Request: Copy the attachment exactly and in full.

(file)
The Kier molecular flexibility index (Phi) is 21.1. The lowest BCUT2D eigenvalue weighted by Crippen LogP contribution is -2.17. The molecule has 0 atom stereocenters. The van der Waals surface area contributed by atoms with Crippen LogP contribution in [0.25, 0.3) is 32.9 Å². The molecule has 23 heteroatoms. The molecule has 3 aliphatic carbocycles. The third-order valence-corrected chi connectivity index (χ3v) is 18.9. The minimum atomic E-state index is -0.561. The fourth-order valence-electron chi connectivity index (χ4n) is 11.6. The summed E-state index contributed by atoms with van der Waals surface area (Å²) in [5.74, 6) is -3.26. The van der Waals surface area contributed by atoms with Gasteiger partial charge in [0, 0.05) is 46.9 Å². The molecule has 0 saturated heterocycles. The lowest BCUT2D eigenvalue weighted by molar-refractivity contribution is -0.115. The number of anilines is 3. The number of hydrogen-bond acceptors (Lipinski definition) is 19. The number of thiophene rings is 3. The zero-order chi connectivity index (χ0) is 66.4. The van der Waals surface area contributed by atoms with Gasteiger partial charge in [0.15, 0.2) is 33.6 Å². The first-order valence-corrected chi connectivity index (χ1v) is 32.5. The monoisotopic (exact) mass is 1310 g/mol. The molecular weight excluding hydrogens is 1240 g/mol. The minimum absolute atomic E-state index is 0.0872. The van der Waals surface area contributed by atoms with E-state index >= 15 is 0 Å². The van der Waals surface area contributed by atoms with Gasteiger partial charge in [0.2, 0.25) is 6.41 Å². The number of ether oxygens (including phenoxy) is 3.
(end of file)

The Kier molecular flexibility index (Phi) is 21.1. The lowest BCUT2D eigenvalue weighted by Crippen LogP contribution is -2.17. The molecule has 0 atom stereocenters. The van der Waals surface area contributed by atoms with Crippen LogP contribution in [0.25, 0.3) is 32.9 Å². The molecule has 23 heteroatoms. The molecule has 3 aliphatic carbocycles. The third-order valence-corrected chi connectivity index (χ3v) is 18.9. The minimum atomic E-state index is -0.561. The fourth-order valence-electron chi connectivity index (χ4n) is 11.6. The summed E-state index contributed by atoms with van der Waals surface area (Å²) in [5.74, 6) is -3.26. The van der Waals surface area contributed by atoms with Gasteiger partial charge in [0, 0.05) is 46.9 Å². The molecule has 0 saturated heterocycles. The lowest BCUT2D eigenvalue weighted by molar-refractivity contribution is -0.115. The number of anilines is 3. The number of hydrogen-bond acceptors (Lipinski definition) is 19. The number of thiophene rings is 3. The zero-order chi connectivity index (χ0) is 66.4. The van der Waals surface area contributed by atoms with Gasteiger partial charge in [0.15, 0.2) is 33.6 Å². The first-order valence-corrected chi connectivity index (χ1v) is 32.5. The monoisotopic (exact) mass is 1310 g/mol. The molecular weight excluding hydrogens is 1240 g/mol. The minimum absolute atomic E-state index is 0.0872. The van der Waals surface area contributed by atoms with E-state index >= 15 is 0 Å². The van der Waals surface area contributed by atoms with Gasteiger partial charge in [0.2, 0.25) is 6.41 Å². The number of ether oxygens (including phenoxy) is 3.